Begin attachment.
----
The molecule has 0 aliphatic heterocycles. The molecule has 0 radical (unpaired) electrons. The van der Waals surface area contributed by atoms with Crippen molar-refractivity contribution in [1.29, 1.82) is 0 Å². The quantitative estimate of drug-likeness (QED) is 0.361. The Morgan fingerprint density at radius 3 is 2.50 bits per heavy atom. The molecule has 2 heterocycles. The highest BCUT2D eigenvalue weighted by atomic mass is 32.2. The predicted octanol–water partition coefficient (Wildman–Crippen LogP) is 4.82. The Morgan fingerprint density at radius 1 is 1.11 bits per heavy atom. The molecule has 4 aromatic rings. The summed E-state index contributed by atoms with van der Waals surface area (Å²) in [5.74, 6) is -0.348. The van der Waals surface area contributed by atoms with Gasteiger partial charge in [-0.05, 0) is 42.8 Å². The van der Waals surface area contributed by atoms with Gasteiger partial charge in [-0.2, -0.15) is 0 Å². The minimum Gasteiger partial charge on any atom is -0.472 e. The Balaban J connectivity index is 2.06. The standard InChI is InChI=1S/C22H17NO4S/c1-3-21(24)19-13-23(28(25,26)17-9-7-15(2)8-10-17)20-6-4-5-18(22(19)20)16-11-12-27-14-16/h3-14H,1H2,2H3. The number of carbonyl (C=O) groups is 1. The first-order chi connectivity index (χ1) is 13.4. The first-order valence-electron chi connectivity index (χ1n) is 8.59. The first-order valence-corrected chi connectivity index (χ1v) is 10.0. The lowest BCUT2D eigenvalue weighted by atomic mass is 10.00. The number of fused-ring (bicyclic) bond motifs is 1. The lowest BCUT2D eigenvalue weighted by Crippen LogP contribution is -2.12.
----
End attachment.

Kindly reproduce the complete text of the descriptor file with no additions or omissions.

The molecule has 0 aliphatic heterocycles. The molecule has 0 radical (unpaired) electrons. The van der Waals surface area contributed by atoms with Crippen molar-refractivity contribution in [1.29, 1.82) is 0 Å². The quantitative estimate of drug-likeness (QED) is 0.361. The Morgan fingerprint density at radius 3 is 2.50 bits per heavy atom. The molecule has 2 heterocycles. The highest BCUT2D eigenvalue weighted by atomic mass is 32.2. The predicted octanol–water partition coefficient (Wildman–Crippen LogP) is 4.82. The Morgan fingerprint density at radius 1 is 1.11 bits per heavy atom. The molecule has 4 aromatic rings. The summed E-state index contributed by atoms with van der Waals surface area (Å²) in [5.74, 6) is -0.348. The van der Waals surface area contributed by atoms with Gasteiger partial charge in [-0.05, 0) is 42.8 Å². The van der Waals surface area contributed by atoms with Gasteiger partial charge in [-0.2, -0.15) is 0 Å². The minimum Gasteiger partial charge on any atom is -0.472 e. The Balaban J connectivity index is 2.06. The standard InChI is InChI=1S/C22H17NO4S/c1-3-21(24)19-13-23(28(25,26)17-9-7-15(2)8-10-17)20-6-4-5-18(22(19)20)16-11-12-27-14-16/h3-14H,1H2,2H3. The number of carbonyl (C=O) groups is 1. The first-order chi connectivity index (χ1) is 13.4. The first-order valence-electron chi connectivity index (χ1n) is 8.59. The first-order valence-corrected chi connectivity index (χ1v) is 10.0. The lowest BCUT2D eigenvalue weighted by atomic mass is 10.00. The number of fused-ring (bicyclic) bond motifs is 1. The lowest BCUT2D eigenvalue weighted by Crippen LogP contribution is -2.12.